The Importance of Questions: How to be Your Own Coach (or Coach Someone Else)

By high school, every student in Canada knows the question:“to be, or not to be?” Why is it so renowned?  It’s haunting, existential – especially when you see the likes of Adrian Lester or David Tennant perform it.

It’s also a well-constructed question. The first 6 words establish a balance – to be, or not to be. There is a direct opposition. Hamlet is thinking about life and death, pondering a state of being versus a state of not being – all in just one, simple question.

It’s clear that questions have the capacity to influence, inspire and impact, but we may not have the time to come up with the world’s most quoted line on the fly. So how do we mere mortals know the right questions to ask in our daily lives?

The Socratic Method and the Work of a Coach

We go back further in time and ask Socrates!  That’s the obvious answer, isn’t it? The Socratic approach is based on the practice of disciplined and thoughtful dialogue, asking and answering questions to stimulate critical thinking. Many of us experienced this technique in law school. The teacher professes ignorance about a topic so that the student develops the fullest possible knowledge.

This is, at its core, the work of a coach: to engage a client through – the use of questions – so that the client arrives at their own solution.

5 Types of Questions to Help you be a Coach

Combining the work of Socrates and my training as a coach, I’ve come up with 5 types of questions that I use in my practice that I know will be helpful to you:

  1. Questions to determine the starting point.
  2. Questions to reason.
  3. Questions to build appreciation.
  4. Questions for action.
  5. Questions to reinforce.

Let’s work through an example so you get a feel for it.  What if someone came to you and said: “I don’t think I’m cut out to be a lawyer!”

Questions to Determine the Starting Point

You would naturally ask questions, like:

  • What happened?
  • Where is that coming from?
  • What makes you say that?
  • Where did you get that idea?
  • What’s causing you to feel that way?

Depending on how the person answers these questions, you’ll have a sense of which direction to go next. Let’s assume the person has had a good performance review with the exception of one critique that they received. This one critique is prompting them to question their whole career as a lawyer.

Questions to Help the Person Reason on the Matter

Here are some questions that are designed to gain perspective:

  • Why have you placed so much weight on that one critique? Maybe they say, “because I really respect that person and thought I was doing good work for them, and don’t understand where I went wrong.”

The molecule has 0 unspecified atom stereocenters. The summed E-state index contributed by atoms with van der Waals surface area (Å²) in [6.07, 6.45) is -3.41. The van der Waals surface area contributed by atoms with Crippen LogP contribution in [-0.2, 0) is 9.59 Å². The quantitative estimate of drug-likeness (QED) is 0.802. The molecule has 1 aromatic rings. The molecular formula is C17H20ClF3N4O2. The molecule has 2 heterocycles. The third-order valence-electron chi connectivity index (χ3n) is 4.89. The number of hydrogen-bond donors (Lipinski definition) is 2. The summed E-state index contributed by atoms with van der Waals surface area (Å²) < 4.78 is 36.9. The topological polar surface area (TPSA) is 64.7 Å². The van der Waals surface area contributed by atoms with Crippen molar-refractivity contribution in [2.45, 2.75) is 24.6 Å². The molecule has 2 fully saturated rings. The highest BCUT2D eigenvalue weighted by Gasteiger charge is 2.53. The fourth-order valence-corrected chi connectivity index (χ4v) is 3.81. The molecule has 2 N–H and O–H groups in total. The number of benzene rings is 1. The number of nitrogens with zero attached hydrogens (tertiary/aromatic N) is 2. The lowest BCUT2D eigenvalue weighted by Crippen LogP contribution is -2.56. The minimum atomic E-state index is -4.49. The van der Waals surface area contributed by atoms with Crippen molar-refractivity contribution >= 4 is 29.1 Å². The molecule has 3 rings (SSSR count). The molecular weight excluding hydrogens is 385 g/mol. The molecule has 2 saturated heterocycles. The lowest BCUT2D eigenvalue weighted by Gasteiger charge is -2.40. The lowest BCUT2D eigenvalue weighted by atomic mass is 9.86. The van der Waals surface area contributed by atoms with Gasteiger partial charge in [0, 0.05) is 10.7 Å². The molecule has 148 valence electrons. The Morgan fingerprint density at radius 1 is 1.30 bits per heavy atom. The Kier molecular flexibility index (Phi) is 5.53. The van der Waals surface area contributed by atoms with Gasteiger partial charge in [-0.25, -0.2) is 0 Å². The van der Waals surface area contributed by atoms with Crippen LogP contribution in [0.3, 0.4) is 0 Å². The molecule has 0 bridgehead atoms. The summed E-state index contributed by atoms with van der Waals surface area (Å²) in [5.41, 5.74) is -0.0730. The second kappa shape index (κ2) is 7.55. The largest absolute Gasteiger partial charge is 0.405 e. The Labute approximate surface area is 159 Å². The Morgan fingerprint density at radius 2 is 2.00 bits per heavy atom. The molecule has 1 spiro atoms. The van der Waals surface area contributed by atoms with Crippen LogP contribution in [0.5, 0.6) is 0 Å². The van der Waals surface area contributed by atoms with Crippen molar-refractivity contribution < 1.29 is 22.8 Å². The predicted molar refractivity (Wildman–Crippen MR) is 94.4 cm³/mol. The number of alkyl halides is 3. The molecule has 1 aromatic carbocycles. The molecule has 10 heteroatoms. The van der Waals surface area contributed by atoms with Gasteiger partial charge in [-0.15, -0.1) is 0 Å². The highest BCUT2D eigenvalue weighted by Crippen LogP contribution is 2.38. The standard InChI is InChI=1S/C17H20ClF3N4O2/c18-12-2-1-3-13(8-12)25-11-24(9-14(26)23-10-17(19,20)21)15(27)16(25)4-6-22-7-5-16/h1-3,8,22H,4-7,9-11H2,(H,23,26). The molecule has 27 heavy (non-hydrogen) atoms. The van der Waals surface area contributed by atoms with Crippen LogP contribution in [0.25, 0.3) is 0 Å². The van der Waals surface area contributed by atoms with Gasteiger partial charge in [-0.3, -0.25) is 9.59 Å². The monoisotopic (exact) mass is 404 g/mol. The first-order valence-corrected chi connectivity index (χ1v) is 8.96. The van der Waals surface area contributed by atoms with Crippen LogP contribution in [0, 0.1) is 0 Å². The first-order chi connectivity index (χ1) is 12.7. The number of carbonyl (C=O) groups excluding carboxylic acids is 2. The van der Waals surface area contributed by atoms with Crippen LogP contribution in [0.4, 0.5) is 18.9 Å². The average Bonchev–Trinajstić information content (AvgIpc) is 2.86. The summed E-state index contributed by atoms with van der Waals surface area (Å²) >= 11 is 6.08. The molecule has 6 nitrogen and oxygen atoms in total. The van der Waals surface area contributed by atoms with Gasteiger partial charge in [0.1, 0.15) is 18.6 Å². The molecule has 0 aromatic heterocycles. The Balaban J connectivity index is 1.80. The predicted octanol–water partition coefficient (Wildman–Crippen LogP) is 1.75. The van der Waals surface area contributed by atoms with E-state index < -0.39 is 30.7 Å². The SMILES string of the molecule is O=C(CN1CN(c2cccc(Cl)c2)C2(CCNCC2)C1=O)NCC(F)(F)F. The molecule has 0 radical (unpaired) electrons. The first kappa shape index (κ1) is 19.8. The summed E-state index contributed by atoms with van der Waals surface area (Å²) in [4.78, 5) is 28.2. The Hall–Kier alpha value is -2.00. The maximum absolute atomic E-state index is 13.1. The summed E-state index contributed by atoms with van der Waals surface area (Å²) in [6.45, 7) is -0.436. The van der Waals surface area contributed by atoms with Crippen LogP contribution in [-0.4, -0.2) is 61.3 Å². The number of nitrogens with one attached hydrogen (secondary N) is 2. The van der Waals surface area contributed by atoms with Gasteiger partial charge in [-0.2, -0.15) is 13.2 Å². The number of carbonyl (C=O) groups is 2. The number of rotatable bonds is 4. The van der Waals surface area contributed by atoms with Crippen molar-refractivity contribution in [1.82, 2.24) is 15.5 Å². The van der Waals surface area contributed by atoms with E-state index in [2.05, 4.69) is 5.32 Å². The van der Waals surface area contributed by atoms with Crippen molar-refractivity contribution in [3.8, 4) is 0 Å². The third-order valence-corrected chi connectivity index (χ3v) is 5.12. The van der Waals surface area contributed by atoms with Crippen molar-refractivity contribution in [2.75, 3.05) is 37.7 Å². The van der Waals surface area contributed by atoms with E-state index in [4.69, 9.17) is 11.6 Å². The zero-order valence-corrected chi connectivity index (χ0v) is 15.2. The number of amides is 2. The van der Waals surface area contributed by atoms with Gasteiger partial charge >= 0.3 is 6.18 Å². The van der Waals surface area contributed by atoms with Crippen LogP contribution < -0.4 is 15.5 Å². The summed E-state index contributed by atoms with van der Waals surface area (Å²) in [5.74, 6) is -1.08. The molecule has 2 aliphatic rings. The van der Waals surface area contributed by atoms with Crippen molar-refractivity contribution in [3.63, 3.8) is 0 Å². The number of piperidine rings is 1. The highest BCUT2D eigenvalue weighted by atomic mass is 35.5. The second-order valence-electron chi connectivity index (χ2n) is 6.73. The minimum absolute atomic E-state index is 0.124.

• What do you need then? Maybe they say, “to know what I could’ve done differently.”
  • How would that change things for you? Maybe they say “help me know whether I’m capable of doing the work or not.”
  • Looking at both sets of reviews then, what other conclusions can you draw? Maybe they say, “that I am a good lawyer and that I can afford be more open to feedback when it’s not positive.”

Questions to Build Appreciation

Once another viewpoint is introduced or a light bulb moment has happened, you could ask:

  • How does that make you feel to say that aloud? They might say, “like a weight’s been lifted off my shoulders. I might have overreacted to that one piece of feedback.”
  • What are the benefits of adopting this new conclusion? They might say, “it’s healthier and gives me hope to know that I can do something about it, instead of just giving up.”

Questions for Action

To move into action mode, ask:

  • What can you do about it? They could say, “speak to the partner about what I could’ve done differently so I can learn from my mistakes and move on.”
  • How are you going to start? They could say, “schedule a meeting with them as soon as I get back to my office.”

Questions to Reinforce a Learning Moment

You’ll want to reinforce the learning that has occurred and ask:

  • What are you taking away? They might conclude, “that I need to work on my perfectionist tendencies since I clearly overreacted and am doing good work.”


Some of you may be wondering why you’d go through all this work and not just accelerate the process by simply telling the person that they overreacted.  After all, they’ve come to that conclusion as well!

But, do you really think you’d be able to convince them of that after they had already convinced themselves of being a terrible lawyer? Likely not!

These five sets of questions are designed to empower yourself and the people you encounter to think through their own ideas and challenges to readjust their own thinking, on their own terms.

Questions have the capacity to influence, inspire and impact.

If you prefer to work with a coach or would like to pick up more coaching skills for your practice or workplace, then set up a 30-minute complimentary call with Lawyer Coach Paulette to learn more:



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